Friday, February 16, 2018

Collateral Beauty

Will Smith, Edward Norton, Kate Winslet,
Helen Mirren, Keira Knightley, 
Michael Pena,  Naomie Harris

"Connect to the Beauty of Life"

The film opens with Howard (Will Smith), the charismatic co-founder of a successful ad agency giving a pep talk to his team. He asks them "What is your why"? He replies "Time, Love and Death.  They connect with every person in this universe. We long for love. We wish we had more time.  And we fear death". Good points to ponder on.  

Three years later, we again see Howard but this time he has been reduced to an empty shell, a melancholic person wallowing in misery. Yet he has a good reason, he lost his 6 year old daughter to cancer. He still goes to the office but he doesn't talk to anyone, he just spends his days building mazes of dominoes which he eventually 'demolishes' and starts building them again. He hardly sleeps, goes out on his bike being reckless biking on the wrong side of the road. 

His 3 co-partners are worried about him, about the fate of the ad agency which isn't doing well so they resort to hiring actors at a local theater to 'stalk' Howard. This is brought about by 3 letters which Howard wrote to Time, Love and Death. His missives are mostly guilty stricken, longing for answers and deeply emotional letters. 

So Claire (Kate Winslet), Simon (Michael Pena) and Whit (Edward Norton) think the best way to salvage the agency is to prove that Howard is mentally unstable so they can sell the company to another media outfit.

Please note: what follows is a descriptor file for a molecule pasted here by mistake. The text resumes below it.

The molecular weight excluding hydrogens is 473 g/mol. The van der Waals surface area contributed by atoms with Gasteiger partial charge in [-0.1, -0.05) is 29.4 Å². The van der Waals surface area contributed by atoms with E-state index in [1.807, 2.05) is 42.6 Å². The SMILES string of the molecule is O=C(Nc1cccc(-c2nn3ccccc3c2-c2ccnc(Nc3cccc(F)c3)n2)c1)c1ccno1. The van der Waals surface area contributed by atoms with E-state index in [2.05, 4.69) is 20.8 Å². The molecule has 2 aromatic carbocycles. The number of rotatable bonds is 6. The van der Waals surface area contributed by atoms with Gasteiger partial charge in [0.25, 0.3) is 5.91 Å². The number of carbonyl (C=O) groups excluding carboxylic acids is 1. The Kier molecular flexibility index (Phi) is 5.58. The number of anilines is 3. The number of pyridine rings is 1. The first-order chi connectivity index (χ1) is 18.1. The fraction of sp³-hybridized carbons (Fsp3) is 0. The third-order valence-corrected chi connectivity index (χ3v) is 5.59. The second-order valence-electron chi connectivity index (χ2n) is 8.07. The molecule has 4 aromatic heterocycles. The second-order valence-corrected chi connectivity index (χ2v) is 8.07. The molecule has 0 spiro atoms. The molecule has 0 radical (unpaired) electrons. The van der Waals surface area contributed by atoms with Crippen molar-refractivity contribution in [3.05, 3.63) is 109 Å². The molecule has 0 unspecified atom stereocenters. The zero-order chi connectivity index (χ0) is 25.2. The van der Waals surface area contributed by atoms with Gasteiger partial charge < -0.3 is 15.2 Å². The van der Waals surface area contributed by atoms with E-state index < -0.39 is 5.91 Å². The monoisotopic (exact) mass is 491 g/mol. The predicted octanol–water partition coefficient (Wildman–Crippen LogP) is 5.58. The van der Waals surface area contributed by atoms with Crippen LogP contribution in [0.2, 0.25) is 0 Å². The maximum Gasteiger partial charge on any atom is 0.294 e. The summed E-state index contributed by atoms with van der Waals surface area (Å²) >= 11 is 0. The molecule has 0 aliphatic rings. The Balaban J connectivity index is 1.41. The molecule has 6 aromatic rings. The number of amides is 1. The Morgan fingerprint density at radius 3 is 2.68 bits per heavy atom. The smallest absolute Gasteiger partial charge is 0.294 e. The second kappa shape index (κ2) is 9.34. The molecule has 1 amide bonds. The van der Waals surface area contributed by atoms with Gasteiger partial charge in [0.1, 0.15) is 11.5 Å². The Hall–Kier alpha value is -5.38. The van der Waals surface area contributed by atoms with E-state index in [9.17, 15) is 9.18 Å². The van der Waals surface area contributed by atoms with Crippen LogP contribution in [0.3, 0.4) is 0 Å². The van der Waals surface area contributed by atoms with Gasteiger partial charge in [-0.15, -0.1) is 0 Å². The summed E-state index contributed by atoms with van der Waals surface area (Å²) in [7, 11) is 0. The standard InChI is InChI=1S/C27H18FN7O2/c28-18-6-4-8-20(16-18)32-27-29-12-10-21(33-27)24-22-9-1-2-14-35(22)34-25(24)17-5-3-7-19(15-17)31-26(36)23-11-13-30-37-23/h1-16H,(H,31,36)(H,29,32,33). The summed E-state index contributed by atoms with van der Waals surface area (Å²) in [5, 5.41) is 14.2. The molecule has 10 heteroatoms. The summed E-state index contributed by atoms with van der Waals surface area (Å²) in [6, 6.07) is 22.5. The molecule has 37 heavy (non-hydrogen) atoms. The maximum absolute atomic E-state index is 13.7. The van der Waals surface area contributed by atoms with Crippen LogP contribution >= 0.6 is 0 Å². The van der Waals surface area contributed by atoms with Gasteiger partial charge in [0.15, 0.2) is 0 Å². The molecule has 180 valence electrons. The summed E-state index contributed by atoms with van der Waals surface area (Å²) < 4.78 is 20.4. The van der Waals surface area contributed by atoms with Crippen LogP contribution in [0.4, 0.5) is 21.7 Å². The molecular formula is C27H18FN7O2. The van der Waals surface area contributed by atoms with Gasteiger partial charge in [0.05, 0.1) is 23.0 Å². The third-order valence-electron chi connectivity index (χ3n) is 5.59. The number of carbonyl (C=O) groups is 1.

The film is focused on Howard talking with these 3 actors named Rafi, Amy and Brigitte who have been assigned to tackle the persona of Time, Love and Death. 

Time (Jacob Latimore) is paired with Claire, a workaholic who may have wasted time by focusing too much on her career instead of starting a family. Love (Keira Knightley) is paired with Whit, a single dad who is trying to win back his daughter's love. While Death  (Helen Mirren) is handled by Simon, who hides his terminal illness from his family and friends.  In their encounters with Howard and their respective handlers, we see how their interaction slowly make an impact on their dispositions, and their overall attitude towards life.  

Howard also seeks the help of a counselling group whose goal is to help their members cope with grief after losing a child. The group is headed by Madeleine (Naomie Harris) a divorced mother whose daughter succumbed  to a rare form of cancer. At first, Howard is hesitant to join them but slowly inches his way into the group during his frequent 'run-ins' with Time, Love and Death.

Surprisingly, this movie flopped at the box office and the critics lambasted it. The presence of the strong cast could not salvage it but I liked the movie. It deals with profound grief which isn't an easy subject to tackle. Certainly, the plot had some loopholes like that unexpected twist towards the end but I think the cast more than made up for it  with their heartfelt delivery and strong performances.